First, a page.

Schools aim to achieve maximum attendance rates for all pupils: Does electronic registration make a valuable contribution?
Lewis, Carol Jane
Cardiff Metropolitan University
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Although, in Britain, attendance is obligatory for all children between the ages of five and sixteen schools often experience problems of absenteeism. Low levels of attendance at school are closely associated with poor educational outcomes; many initiatives, with financial resources made available by central government, have been introduced to promote regular attendance. One such initiative is the focus for this research - the implementation of electronic registration systems in secondary schools. Such a study is important to determine whether these systems can make a valuable contribution to raising attendance rates. The research approach adopted in this dissertation is a review of the related literature and a multiple case study undertaken in south-east Wales. The aim of the literature review is to clarify the term electronic registration; to identify the forces driving implementation; and to review the electronic registration initiatives and their effectiveness in reducing pupil absenteeism. The empirical research explores the views of education professionals relating to the implementation, operation and effectiveness of electronic registration systems. The findings from this research provide evidence that electronic registration systems are widely used in secondary schools and certain features, such as lesson monitoring and prompt reporting, are considered to be of particular value. The main conclusions drawn are; that attendance management is a complex issue with a high political profile; and that electronic registration can make a valuable contribution to maximising attendance at secondary schools, but only as one of a range of initiatives. This dissertation recommends that further research be undertaken into pupil attitudes and parental engagement with attendance issues.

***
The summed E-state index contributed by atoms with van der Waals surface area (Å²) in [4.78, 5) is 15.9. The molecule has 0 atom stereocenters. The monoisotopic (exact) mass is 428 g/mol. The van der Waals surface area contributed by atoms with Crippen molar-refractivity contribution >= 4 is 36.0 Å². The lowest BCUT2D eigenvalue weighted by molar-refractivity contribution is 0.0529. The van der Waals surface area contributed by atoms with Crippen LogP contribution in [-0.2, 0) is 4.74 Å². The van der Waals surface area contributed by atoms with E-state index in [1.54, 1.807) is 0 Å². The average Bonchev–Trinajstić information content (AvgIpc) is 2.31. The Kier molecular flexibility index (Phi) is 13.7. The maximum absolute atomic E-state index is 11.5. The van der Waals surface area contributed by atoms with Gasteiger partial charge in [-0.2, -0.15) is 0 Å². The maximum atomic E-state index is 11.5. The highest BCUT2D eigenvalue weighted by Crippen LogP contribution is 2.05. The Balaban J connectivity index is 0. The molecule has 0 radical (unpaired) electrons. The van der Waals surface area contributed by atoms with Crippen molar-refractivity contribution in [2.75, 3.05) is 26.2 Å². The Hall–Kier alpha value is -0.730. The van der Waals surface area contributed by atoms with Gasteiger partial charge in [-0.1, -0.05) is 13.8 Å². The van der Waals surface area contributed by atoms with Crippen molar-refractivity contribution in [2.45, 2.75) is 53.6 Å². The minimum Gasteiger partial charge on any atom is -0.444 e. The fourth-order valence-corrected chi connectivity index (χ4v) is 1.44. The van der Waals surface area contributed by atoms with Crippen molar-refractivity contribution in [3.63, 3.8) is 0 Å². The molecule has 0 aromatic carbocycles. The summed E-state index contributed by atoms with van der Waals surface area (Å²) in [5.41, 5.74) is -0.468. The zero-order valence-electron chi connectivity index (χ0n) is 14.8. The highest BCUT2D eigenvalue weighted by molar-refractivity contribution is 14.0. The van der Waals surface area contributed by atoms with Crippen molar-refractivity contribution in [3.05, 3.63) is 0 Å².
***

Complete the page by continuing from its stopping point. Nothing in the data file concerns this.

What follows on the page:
MSc Information Systems
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